3. If the child/children do not have a Tribal membership card or CDIB card, ask who can assist in obtaining this (only the DHS Specialist or ICW worker can do this).
  4. If the child/children are eligible to be members of more than one tribe, it is up to the natural/biological Parents to decide. If the parents are not involved, refer to the tribes involved in the case.
  5. Ask who the ICW worker will be from the tribe that will be assigned (not all tribes will assign an Indian Child Welfare worker to the case). If the Child Welfare Specialist does not know, contact an OKDHS Tribal Coordinator to assist you.
  6. Each tribe offers different resources for tribal children, such as cultural camps during the summer or on-line language classes. Please refer to their website.
  7. Completing the Circle is an annual event DHS and Tribes collaborate together on to assist in keeping children connected to their culture. The below website is a site in progress but will eventually have cultural contact/website information which will be easily accessible to Foster Parents and Native Children.

Ask an ICW Worker (also known as a Tribal Worker):

  1. Ask what programs/resources are available to the child and how to access them. Some tribes have cultural packets they send out and some do not. 
  2. Some Tribes will require the child to live in their Tribal Jurisdiction to access programs or Resources.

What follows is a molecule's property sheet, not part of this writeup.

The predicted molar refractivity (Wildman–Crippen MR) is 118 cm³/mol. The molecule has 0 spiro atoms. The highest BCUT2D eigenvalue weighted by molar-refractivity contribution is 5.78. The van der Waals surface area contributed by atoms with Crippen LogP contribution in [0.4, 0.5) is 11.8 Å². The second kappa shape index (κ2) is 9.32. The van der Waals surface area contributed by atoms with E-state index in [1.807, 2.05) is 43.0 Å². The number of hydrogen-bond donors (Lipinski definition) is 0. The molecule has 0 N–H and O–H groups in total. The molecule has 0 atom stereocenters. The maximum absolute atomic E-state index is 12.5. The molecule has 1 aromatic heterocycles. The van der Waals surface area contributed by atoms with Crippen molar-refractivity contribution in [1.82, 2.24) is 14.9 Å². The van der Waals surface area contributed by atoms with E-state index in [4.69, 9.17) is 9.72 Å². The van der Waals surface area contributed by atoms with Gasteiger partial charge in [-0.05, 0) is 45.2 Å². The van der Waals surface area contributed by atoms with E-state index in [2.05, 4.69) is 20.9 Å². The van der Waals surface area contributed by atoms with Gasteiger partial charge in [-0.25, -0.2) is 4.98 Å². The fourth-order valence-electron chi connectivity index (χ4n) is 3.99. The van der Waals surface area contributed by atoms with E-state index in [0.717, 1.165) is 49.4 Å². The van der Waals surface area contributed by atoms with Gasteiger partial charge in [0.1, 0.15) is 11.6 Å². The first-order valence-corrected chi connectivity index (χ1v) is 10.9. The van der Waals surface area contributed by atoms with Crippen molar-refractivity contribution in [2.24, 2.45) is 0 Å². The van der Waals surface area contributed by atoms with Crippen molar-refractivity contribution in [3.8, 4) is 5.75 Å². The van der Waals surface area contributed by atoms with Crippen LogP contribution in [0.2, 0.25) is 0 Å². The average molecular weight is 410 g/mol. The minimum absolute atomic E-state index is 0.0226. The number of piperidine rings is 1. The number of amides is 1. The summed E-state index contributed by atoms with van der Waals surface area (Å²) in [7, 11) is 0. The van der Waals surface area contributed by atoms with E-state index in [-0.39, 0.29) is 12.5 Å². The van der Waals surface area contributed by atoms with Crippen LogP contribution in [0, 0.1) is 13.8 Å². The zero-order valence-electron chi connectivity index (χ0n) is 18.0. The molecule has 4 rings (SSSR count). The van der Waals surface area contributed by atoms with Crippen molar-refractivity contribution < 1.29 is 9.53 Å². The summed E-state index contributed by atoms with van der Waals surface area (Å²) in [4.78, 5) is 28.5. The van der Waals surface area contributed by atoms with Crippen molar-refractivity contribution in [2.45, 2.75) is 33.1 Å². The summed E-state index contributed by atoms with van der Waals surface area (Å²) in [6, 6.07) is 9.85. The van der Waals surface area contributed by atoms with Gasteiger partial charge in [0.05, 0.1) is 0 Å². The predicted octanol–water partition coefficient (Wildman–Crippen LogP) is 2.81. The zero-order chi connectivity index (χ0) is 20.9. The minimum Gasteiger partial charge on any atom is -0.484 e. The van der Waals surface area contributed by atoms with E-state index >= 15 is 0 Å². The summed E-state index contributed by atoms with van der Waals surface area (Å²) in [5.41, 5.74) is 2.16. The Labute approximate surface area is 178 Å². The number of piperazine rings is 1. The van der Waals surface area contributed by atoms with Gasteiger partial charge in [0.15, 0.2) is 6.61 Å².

3. Ask for any customs or ceremonies you should be aware of to ensure the child stays connected to their culture. Ask about cutting the child’s/children’s hair.

If there is no ICW worker:

  1. If there is not an ICW worker assigned to the case, locate the Tribal Website and go to the Culture tab on the site. There should be a contact number or email to ask the above questions. Some tribes will have Elders who can advise you.
  2. If you are unable to locate Tribal Information on their website, contact an OKDHS Tribal Coordinator to assist you.

If you live in Tulsa County:

  1. The case will be heard in the new ICWA Court. ICWA Court is a state ran court which hears all the Native American cases on one specific day and by a specific Judge. Tulsa County also has ICWA units who the case will be assigned to. An ICWA unit is simply a unit who works more closely with tribes. 
  2. If you have additional concerns or questions, ask your OKDHS Specialist or an OKDHS Tribal Coordinator.

Every Tribe is different and unique.

There are 38 Federally Recognized Tribes in Oklahoma. The majority of these tribes only have one or two ICW workers on staff to serve the entire United States.

Tribes are Sovereign Nations and can choose to become involved or not involved at any time during the life of the case. (Think of a Tribe as if it is a Country with their own policies and laws).

Each Tribe has their own placement preferences but can change the order at any time. 

If a child does not live in their Tribal jurisdiction to access programs/resources, but lives in another Tribe’s jurisdiction, you can contact that tribe to see if they serve Native American children who are not members of their tribe. Not all tribes do this, so please contact the Tribe in which you live in their jurisdiction.